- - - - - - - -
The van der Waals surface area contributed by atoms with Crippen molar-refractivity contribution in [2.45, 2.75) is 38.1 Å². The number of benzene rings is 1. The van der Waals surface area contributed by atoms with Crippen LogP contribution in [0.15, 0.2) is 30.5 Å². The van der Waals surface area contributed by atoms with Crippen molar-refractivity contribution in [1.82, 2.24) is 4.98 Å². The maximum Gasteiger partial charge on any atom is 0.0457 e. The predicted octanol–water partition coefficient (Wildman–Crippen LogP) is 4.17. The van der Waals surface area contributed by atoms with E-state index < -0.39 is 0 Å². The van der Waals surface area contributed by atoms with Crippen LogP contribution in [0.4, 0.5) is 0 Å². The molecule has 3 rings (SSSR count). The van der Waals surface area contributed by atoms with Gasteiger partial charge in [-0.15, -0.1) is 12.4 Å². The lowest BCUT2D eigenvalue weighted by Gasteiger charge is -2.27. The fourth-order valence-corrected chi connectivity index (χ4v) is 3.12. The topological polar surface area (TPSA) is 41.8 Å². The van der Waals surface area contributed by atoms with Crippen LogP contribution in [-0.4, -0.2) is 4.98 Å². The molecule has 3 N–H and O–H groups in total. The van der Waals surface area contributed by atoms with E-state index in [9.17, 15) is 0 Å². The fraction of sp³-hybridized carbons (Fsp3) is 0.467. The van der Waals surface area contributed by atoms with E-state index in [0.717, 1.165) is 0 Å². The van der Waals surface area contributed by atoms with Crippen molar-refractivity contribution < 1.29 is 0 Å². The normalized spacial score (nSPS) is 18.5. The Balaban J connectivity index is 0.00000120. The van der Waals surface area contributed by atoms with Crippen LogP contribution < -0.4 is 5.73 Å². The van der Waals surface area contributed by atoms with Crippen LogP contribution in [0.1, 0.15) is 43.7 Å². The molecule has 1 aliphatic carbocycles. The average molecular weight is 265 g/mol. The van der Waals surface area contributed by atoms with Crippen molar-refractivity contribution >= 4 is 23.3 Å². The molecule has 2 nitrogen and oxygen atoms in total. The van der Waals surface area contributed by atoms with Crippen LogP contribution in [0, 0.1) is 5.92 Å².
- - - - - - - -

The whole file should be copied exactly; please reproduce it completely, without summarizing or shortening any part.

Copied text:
The van der Waals surface area contributed by atoms with Crippen molar-refractivity contribution in [2.45, 2.75) is 38.1 Å². The number of benzene rings is 1. The van der Waals surface area contributed by atoms with Crippen LogP contribution in [0.15, 0.2) is 30.5 Å². The van der Waals surface area contributed by atoms with Crippen molar-refractivity contribution in [1.82, 2.24) is 4.98 Å². The maximum Gasteiger partial charge on any atom is 0.0457 e. The predicted octanol–water partition coefficient (Wildman–Crippen LogP) is 4.17. The van der Waals surface area contributed by atoms with E-state index < -0.39 is 0 Å². The van der Waals surface area contributed by atoms with Crippen LogP contribution in [0.4, 0.5) is 0 Å². The molecule has 3 rings (SSSR count). The van der Waals surface area contributed by atoms with Gasteiger partial charge in [-0.15, -0.1) is 12.4 Å². The lowest BCUT2D eigenvalue weighted by Gasteiger charge is -2.27. The fourth-order valence-corrected chi connectivity index (χ4v) is 3.12. The topological polar surface area (TPSA) is 41.8 Å². The van der Waals surface area contributed by atoms with Crippen LogP contribution in [-0.4, -0.2) is 4.98 Å². The molecule has 3 N–H and O–H groups in total. The van der Waals surface area contributed by atoms with E-state index in [9.17, 15) is 0 Å². The fraction of sp³-hybridized carbons (Fsp3) is 0.467. The van der Waals surface area contributed by atoms with E-state index in [0.717, 1.165) is 0 Å². The van der Waals surface area contributed by atoms with Crippen molar-refractivity contribution < 1.29 is 0 Å². The normalized spacial score (nSPS) is 18.5. The Balaban J connectivity index is 0.00000120. The van der Waals surface area contributed by atoms with Crippen LogP contribution < -0.4 is 5.73 Å². The van der Waals surface area contributed by atoms with Crippen LogP contribution in [0.1, 0.15) is 43.7 Å². The molecule has 1 aliphatic carbocycles. The average molecular weight is 265 g/mol. The van der Waals surface area contributed by atoms with Crippen molar-refractivity contribution >= 4 is 23.3 Å². The molecule has 2 nitrogen and oxygen atoms in total. The van der Waals surface area contributed by atoms with Crippen LogP contribution in [0, 0.1) is 5.92 Å².